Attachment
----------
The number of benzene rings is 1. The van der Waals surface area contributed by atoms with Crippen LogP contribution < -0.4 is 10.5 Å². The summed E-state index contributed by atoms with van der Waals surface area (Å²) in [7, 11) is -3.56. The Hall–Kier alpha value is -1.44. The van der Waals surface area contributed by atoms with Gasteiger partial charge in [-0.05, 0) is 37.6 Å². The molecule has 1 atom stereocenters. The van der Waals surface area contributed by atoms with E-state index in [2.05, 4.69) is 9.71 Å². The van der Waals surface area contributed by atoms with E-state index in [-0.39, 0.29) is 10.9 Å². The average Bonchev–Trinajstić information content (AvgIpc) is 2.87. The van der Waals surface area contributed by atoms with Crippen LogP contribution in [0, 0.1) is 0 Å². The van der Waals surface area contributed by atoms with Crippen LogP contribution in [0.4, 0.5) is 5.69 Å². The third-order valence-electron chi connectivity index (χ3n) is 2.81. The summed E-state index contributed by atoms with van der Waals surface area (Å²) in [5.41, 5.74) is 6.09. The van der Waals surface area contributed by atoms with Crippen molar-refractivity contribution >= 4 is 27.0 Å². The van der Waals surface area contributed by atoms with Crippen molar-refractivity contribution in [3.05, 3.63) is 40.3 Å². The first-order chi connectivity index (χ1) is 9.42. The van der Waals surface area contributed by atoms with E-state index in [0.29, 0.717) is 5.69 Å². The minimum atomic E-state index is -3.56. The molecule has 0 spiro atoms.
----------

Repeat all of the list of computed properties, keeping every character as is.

The number of benzene rings is 1. The van der Waals surface area contributed by atoms with Crippen LogP contribution < -0.4 is 10.5 Å². The summed E-state index contributed by atoms with van der Waals surface area (Å²) in [7, 11) is -3.56. The Hall–Kier alpha value is -1.44. The van der Waals surface area contributed by atoms with Gasteiger partial charge in [-0.05, 0) is 37.6 Å². The molecule has 1 atom stereocenters. The van der Waals surface area contributed by atoms with E-state index in [2.05, 4.69) is 9.71 Å². The van der Waals surface area contributed by atoms with E-state index in [-0.39, 0.29) is 10.9 Å². The average Bonchev–Trinajstić information content (AvgIpc) is 2.87. The van der Waals surface area contributed by atoms with Crippen LogP contribution in [0, 0.1) is 0 Å². The van der Waals surface area contributed by atoms with Crippen LogP contribution in [0.4, 0.5) is 5.69 Å². The third-order valence-electron chi connectivity index (χ3n) is 2.81. The summed E-state index contributed by atoms with van der Waals surface area (Å²) in [5.41, 5.74) is 6.09. The van der Waals surface area contributed by atoms with Crippen molar-refractivity contribution >= 4 is 27.0 Å². The van der Waals surface area contributed by atoms with Crippen molar-refractivity contribution in [3.05, 3.63) is 40.3 Å². The first-order chi connectivity index (χ1) is 9.42. The van der Waals surface area contributed by atoms with E-state index in [0.29, 0.717) is 5.69 Å². The minimum atomic E-state index is -3.56. The molecule has 0 spiro atoms.